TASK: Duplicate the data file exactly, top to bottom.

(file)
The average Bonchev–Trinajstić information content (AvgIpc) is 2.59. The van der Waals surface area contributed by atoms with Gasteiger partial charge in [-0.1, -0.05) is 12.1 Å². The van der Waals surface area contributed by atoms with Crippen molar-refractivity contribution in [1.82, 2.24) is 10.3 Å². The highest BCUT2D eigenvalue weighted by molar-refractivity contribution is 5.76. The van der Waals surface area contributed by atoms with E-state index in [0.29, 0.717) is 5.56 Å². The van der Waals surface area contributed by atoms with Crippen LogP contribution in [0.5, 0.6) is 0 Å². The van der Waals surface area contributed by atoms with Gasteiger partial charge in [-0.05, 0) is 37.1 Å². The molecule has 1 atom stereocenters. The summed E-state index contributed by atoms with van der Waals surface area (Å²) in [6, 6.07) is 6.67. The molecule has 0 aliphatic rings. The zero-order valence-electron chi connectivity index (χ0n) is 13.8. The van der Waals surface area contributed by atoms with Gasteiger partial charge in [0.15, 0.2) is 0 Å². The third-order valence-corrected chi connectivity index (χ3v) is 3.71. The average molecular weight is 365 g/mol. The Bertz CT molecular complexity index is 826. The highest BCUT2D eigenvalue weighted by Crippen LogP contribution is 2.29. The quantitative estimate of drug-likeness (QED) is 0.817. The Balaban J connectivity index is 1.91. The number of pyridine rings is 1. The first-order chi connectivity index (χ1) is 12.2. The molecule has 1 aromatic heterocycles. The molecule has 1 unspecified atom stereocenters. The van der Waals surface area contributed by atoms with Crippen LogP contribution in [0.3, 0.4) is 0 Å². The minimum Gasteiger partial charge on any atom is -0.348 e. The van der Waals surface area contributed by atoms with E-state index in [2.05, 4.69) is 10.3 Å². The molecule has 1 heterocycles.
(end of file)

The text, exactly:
The average Bonchev–Trinajstić information content (AvgIpc) is 2.59. The van der Waals surface area contributed by atoms with Gasteiger partial charge in [-0.1, -0.05) is 12.1 Å². The van der Waals surface area contributed by atoms with Crippen molar-refractivity contribution in [1.82, 2.24) is 10.3 Å². The highest BCUT2D eigenvalue weighted by molar-refractivity contribution is 5.76. The van der Waals surface area contributed by atoms with E-state index in [0.29, 0.717) is 5.56 Å². The van der Waals surface area contributed by atoms with Crippen LogP contribution in [0.5, 0.6) is 0 Å². The van der Waals surface area contributed by atoms with Gasteiger partial charge in [-0.05, 0) is 37.1 Å². The molecule has 1 atom stereocenters. The summed E-state index contributed by atoms with van der Waals surface area (Å²) in [6, 6.07) is 6.67. The molecule has 0 aliphatic rings. The zero-order valence-electron chi connectivity index (χ0n) is 13.8. The van der Waals surface area contributed by atoms with Gasteiger partial charge in [0.15, 0.2) is 0 Å². The third-order valence-corrected chi connectivity index (χ3v) is 3.71. The average molecular weight is 365 g/mol. The Bertz CT molecular complexity index is 826. The highest BCUT2D eigenvalue weighted by Crippen LogP contribution is 2.29. The quantitative estimate of drug-likeness (QED) is 0.817. The Balaban J connectivity index is 1.91. The number of pyridine rings is 1. The first-order chi connectivity index (χ1) is 12.2. The molecule has 1 aromatic heterocycles. The molecule has 1 unspecified atom stereocenters. The van der Waals surface area contributed by atoms with Crippen LogP contribution in [0.3, 0.4) is 0 Å². The minimum Gasteiger partial charge on any atom is -0.348 e. The van der Waals surface area contributed by atoms with E-state index in [2.05, 4.69) is 10.3 Å². The molecule has 1 heterocycles.